Studium: Master Visuelle Kommunikation
Mentor*innen: Paloma López, Jiri Oplatek, Hansmartin Siegrist
Themen: time, calendar, timeplanning, timetracking, selfknowledge, timeperception, visualization, timevisualization, planner, diary, calendardesign, individuality, simplicity
How to understand time is one of the mysteries humankind had to face. There is no clear and definite answer to what it is and how to visualize it. Although we can get many answers to this question from the point of view of sciences such as physics, astronomy, philosophy, psychology, history, or anthropology, each of the answers will be different and, more importantly, each of us has his or her own perception and understanding of what time is and how we experience it.
By contrast, calendars (a tool which all of us are connecting with the idea of time and according to which most of us live) and attempts to keep track of our time and its planning have been developing over thousands of years, but modern calendars are visually still such a tasteless tool, with a huge disconnection from the meaning of time as such. What if we would try to connect our imagination of time and calendar systems into a single visual work? And what if the pressure on the visualization of time-planning tools such as a calendar were to be based on a subjective perception of time? On our personal rhythm, a cycle of life. What if a single tool could connect to an experimental calendar which would show your personal life rhythm at first glance, helping you to become more aware of your usage of time. These are the questions tackled by this graduation project.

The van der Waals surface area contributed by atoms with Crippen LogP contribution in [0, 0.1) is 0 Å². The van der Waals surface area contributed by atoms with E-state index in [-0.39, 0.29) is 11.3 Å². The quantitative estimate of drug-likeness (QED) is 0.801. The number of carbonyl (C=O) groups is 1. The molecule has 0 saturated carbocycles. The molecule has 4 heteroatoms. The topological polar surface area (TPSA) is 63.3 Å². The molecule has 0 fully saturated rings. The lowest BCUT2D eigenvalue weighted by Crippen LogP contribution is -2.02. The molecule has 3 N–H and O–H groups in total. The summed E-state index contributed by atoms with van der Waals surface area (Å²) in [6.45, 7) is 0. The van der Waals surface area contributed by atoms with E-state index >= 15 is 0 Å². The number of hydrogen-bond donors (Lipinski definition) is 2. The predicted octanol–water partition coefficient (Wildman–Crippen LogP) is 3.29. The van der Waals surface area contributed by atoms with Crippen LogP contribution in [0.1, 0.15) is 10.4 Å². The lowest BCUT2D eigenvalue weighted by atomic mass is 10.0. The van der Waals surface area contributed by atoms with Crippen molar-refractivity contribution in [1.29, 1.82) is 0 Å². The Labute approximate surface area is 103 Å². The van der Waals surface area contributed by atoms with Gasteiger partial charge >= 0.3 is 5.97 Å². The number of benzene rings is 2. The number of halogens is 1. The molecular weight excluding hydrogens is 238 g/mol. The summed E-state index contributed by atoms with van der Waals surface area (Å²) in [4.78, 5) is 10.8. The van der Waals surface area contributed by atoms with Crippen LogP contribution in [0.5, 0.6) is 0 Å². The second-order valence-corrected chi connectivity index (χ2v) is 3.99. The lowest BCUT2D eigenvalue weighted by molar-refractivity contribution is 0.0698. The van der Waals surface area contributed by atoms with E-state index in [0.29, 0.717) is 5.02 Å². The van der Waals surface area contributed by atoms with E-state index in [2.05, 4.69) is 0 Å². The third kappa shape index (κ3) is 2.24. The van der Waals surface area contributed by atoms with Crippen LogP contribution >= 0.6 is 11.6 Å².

New discoveries about time in science and our deeper knowledge about the psychological experience of time, which began at the beginning of the 20th century, created a huge gap between our understanding of time and its visual representation in calendars. How is it possible that even modern calendars are, due to their more in-depth visual concept, pretty much the same as centuries ago. It is necessary to tackle the important question of not only reforming our calendar systems but their visual representation in today’s world, now that we have so much knowledge and technological opportunities and are acquiring a more in-depth understanding of the mystery of time itself. We should make every effort to try and define what is actually necessary for us as individuals to be more aware of how we spend our time and how to be able to better plan our time – not only to become more effective but rather to be more conscious of our own needs.
This graduation project is creating several time visualizations, which are then connected within a calendar system with the possibility to plan our time and connect it with tools of physiological processes such as sleep tracking, physical activity, amount of stress, or happiness. The pinnacle of this graduation project is the creation of a concept for a digital tool able to combine all the aspects mentioned. With emphasis mainly on the new solution of the interesting representation of time and all its problems in connection with the basic elements of time such as hours, days, months, and years, and our position as its users within this concept. The possibility of planning our events while, at the same time, being aware of their impact on our biological needs is something we need in this accelerated time.